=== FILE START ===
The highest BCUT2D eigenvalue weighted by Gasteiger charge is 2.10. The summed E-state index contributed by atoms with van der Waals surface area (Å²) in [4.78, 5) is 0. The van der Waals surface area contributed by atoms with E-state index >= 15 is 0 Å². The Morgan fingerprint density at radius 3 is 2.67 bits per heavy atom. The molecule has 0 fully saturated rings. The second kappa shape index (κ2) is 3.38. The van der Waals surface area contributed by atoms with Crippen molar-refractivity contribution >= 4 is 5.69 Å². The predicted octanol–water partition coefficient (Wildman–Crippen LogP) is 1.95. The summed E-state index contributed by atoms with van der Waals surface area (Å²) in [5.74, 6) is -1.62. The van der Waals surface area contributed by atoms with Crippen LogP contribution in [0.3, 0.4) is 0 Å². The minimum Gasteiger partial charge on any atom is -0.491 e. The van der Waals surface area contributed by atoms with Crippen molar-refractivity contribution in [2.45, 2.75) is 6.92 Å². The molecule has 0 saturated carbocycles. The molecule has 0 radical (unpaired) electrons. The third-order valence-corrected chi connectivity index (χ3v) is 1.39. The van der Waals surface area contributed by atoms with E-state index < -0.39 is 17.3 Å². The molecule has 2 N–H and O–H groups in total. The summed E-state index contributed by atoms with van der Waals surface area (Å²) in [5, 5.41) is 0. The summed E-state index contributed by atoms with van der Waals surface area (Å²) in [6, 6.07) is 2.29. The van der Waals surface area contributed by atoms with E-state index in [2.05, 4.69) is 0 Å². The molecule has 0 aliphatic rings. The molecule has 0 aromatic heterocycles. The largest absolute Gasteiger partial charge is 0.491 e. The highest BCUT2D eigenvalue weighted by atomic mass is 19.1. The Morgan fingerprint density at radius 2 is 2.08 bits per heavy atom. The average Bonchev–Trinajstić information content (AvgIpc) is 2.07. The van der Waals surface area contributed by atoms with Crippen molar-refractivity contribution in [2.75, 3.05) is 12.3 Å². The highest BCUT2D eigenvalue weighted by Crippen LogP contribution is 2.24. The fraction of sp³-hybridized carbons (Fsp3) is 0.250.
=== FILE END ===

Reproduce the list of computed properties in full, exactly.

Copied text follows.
The highest BCUT2D eigenvalue weighted by Gasteiger charge is 2.10. The summed E-state index contributed by atoms with van der Waals surface area (Å²) in [4.78, 5) is 0. The van der Waals surface area contributed by atoms with E-state index >= 15 is 0 Å². The Morgan fingerprint density at radius 3 is 2.67 bits per heavy atom. The molecule has 0 fully saturated rings. The second kappa shape index (κ2) is 3.38. The van der Waals surface area contributed by atoms with Crippen molar-refractivity contribution >= 4 is 5.69 Å². The predicted octanol–water partition coefficient (Wildman–Crippen LogP) is 1.95. The summed E-state index contributed by atoms with van der Waals surface area (Å²) in [5.74, 6) is -1.62. The van der Waals surface area contributed by atoms with Crippen LogP contribution in [0.3, 0.4) is 0 Å². The minimum Gasteiger partial charge on any atom is -0.491 e. The van der Waals surface area contributed by atoms with Crippen molar-refractivity contribution in [2.45, 2.75) is 6.92 Å². The molecule has 0 saturated carbocycles. The molecule has 0 radical (unpaired) electrons. The third-order valence-corrected chi connectivity index (χ3v) is 1.39. The van der Waals surface area contributed by atoms with E-state index < -0.39 is 17.3 Å². The molecule has 2 N–H and O–H groups in total. The summed E-state index contributed by atoms with van der Waals surface area (Å²) in [5, 5.41) is 0. The summed E-state index contributed by atoms with van der Waals surface area (Å²) in [6, 6.07) is 2.29. The van der Waals surface area contributed by atoms with E-state index in [2.05, 4.69) is 0 Å². The molecule has 0 aliphatic rings. The molecule has 0 aromatic heterocycles. The largest absolute Gasteiger partial charge is 0.491 e. The highest BCUT2D eigenvalue weighted by atomic mass is 19.1. The Morgan fingerprint density at radius 2 is 2.08 bits per heavy atom. The average Bonchev–Trinajstić information content (AvgIpc) is 2.07. The van der Waals surface area contributed by atoms with Crippen molar-refractivity contribution in [2.75, 3.05) is 12.3 Å². The highest BCUT2D eigenvalue weighted by Crippen LogP contribution is 2.24. The fraction of sp³-hybridized carbons (Fsp3) is 0.250.